Department has no power to force schools to cut uniform costs for parents

Bruton’s plan promised extra funding for schools adopting cost-effective measures

 

The Department of Education does not have any power to force schools to cut the cost of uniforms or books for parents, according to internal records.

Last year, Minister for Education Richard Bruton issued a circular requiring school authorities to adopt “principles of cost-effective practice” across a range of areas.

However, an internal memo prepared by a senior official states that the circular has “no more than authority than any Department circular . . . furthermore, there are no ready sanctions that can be applied when schools fail to comply”.

A spokeswoman for the department said yesterday that all schools were expected to carry out the provisions in the circular.

She added that it was intended to reward schools who provide evidence of having adopted the principles of cost-effective practice through premium capitation grants for schools.

The department has confirmed that no school has yet been rewarded on this basis.

The development comes as groups such as the Society of St Vincent de Paul and the Irish League of Credit Unions have warned of the pressure facing parents to pay for uniforms, books and “voluntary contributions”.

Separately, the Department of Social Protection has told The Irish Times it is receiving about 500 applications a day for the back to school clothing and footwear allowance.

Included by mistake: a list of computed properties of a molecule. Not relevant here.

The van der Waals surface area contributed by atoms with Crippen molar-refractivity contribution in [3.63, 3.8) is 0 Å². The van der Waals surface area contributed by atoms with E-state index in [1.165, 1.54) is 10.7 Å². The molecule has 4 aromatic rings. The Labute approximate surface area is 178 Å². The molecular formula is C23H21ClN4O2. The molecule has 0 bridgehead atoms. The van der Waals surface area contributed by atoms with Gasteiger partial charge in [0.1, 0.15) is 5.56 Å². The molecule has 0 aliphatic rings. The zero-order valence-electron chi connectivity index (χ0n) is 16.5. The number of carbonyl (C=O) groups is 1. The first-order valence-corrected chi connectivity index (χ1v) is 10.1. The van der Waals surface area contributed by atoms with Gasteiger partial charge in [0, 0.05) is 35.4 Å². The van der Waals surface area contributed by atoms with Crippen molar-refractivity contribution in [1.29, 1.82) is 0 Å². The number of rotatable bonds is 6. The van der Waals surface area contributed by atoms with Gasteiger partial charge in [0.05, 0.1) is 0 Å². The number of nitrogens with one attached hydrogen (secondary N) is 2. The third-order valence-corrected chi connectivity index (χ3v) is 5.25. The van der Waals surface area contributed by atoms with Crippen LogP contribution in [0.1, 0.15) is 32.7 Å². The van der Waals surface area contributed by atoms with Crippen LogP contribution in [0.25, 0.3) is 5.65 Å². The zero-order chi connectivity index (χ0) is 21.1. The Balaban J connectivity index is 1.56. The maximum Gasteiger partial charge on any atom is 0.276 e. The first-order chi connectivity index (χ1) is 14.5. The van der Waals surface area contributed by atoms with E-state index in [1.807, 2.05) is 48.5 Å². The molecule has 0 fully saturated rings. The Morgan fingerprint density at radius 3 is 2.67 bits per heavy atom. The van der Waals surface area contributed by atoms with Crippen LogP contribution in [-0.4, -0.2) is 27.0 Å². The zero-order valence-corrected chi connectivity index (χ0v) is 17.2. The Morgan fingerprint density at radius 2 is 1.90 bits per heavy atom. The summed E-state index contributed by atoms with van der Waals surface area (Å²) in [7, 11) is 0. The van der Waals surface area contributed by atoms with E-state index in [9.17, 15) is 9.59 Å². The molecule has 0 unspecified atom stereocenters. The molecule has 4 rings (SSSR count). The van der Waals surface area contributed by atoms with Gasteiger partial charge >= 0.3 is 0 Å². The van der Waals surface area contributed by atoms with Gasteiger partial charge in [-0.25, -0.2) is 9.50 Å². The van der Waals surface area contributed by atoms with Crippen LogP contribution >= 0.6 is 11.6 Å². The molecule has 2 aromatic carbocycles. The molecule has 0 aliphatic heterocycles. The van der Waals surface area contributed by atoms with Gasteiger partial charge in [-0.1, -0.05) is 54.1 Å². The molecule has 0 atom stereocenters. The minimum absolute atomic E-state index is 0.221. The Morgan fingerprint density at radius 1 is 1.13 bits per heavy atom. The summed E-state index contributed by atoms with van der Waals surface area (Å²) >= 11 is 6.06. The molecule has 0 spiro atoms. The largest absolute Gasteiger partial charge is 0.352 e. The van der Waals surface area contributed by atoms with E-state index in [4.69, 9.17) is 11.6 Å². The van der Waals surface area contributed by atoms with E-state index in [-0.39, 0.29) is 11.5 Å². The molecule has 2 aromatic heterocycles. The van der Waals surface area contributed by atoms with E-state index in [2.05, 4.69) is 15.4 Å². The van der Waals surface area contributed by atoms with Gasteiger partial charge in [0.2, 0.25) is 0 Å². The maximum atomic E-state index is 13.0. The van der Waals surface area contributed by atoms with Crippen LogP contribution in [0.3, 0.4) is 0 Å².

The volume of applications for the payment – worth between €125 and €250 – has led to a backlog which the department says it is working to process as quickly as possible.

Paid automatically

It has already been paid automatically to more than 127,000 families, a figure is on a par with applications last year.

The payment of the “voluntary contribution” is also set to become centre stage at an Oireachtas committee this week.

Children are being denied school lockers or blocked from school activities on the basis that their parents have failed to pay “voluntary contributions”, according to parent groups.

Official directives state that schools are entitled to request financial contributions from parents on the basis that it is made clear there is no compulsion to pay.

However, the National Parents’ Council Post-Primary says many voluntary contributions are effectively compulsory despite these rules.

“We consistently and frequently receive calls from distraught parents to report that their children have been denied lockers at school, not allowed to participate in transition year or some other school activity or similarly penalised because their parents were unable to pay ‘the voluntary contribution’,” the council says.

Most parents are paying up to €150 although just under 10 per cent said they were asked to pay more than €200

The comments are contained in the council’s submission to the Oireachtas education committee, which is due to hold a special series of meetings on school costs this week.

A survey of almost 1,800 parents by the National Parents’ Council at primary level indicated that most parents (76 per cent of respondents) are asked to pay a voluntary contribution each year to help with school finances.

Under pressure

A majority of parents (54 per cent) feel under pressure to pay the contribution. This is likely to be linked to the fact that most schools do not anonymise the voluntary contribution request.

The council says this practice raises “serious questions as to how voluntary this contribution is in reality”.

Most parents (81 per cent) are paying up to €150 although just under 10 per cent of parents said they were asked to pay more than €200.

It also found a lack of transparency on financial issues in schools, with one in three parents stating they did not know how the contribution was spent.

Similarly, only one in five parents said the school made its financial accounts available to parents.